Tuesday, June 24, 2008

Commercial Real Estate Price Crash?

The crash in Residential Housing is an old story by now, and there is no point in beating a dead horse. Our focus now turns toward Commercial Real Estate (CRE). There have been recent media reports on prices starting to decline in CRE in the United States, and battle lines are starting to form on these assets with the main question being - will CRE be the next to crash? If you put aside the hyperbole and emotional rhetoric involved with his question, it should be easier to analyze since CRE should be valued based on cash flows mostly.

Most pundits claim that what happened to Residential Housing won't happen to CRE. They give various reasons for this:

1) There was no overbuilding in CRE.

2) Lending standards were not degraded in CRE.

3) Investors here are more sophisticated (my favorite).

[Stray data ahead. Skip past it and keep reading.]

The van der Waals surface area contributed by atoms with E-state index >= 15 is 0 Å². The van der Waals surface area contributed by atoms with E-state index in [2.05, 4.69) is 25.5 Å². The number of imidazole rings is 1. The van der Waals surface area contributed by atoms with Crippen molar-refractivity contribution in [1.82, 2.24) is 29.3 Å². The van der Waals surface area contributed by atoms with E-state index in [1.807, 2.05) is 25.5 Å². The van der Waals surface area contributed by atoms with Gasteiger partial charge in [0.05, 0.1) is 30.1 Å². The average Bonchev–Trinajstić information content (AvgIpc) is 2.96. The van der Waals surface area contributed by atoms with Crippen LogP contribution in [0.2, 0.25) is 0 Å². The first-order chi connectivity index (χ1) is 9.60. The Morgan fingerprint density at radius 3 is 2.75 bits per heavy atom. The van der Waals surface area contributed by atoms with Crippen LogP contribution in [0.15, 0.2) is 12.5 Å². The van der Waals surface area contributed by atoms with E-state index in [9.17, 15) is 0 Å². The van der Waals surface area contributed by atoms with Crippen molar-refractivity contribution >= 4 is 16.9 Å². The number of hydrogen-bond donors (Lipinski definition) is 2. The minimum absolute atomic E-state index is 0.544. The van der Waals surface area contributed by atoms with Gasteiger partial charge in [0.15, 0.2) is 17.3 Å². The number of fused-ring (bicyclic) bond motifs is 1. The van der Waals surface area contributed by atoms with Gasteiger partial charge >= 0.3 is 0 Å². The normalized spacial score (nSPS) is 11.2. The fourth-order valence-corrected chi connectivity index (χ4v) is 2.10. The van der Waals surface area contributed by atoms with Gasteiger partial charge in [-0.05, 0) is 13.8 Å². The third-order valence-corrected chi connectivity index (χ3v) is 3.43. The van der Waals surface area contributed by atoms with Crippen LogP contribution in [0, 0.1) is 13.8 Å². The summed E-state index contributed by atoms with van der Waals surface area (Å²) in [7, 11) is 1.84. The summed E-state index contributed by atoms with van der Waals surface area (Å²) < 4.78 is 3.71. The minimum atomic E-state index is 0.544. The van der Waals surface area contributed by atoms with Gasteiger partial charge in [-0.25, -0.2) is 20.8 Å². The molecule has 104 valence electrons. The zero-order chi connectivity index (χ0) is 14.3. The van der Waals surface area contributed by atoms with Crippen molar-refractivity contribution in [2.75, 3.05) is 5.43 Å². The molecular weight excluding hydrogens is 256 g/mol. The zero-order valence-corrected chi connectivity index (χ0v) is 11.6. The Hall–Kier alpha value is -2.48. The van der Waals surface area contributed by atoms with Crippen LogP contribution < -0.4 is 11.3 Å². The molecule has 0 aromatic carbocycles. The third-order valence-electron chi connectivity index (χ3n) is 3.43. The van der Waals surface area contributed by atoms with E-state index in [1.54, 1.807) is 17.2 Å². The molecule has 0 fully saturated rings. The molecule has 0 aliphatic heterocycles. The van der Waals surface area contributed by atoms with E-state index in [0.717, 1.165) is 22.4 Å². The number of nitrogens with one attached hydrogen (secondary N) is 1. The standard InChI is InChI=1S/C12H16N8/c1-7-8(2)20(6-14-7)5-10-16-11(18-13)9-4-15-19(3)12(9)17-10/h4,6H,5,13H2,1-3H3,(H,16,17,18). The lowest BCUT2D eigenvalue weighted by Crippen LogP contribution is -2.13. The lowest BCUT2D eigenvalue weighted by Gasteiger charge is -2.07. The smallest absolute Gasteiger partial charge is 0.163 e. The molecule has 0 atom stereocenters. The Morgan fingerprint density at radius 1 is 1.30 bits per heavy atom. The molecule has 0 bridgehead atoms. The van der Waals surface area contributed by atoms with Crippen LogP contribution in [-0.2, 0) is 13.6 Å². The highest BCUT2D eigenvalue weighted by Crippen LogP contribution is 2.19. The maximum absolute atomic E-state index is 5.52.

The purpose of this article is not to argue the above points. Let's just say that greed and stupidity, which are what created the lax lending standards that are the root of our current housing problems, are universal concepts that are not restricted to those who didn't go to college or don't know their way around a net present value calculation. (OK, forgive me, I just refuted point 3 above)

This article will focus on the theoretical components that make up the capitalization rate that is used in the CRE market to demonstrate that CRE prices must decline, possibly to a level that might constitute a "crash" to some.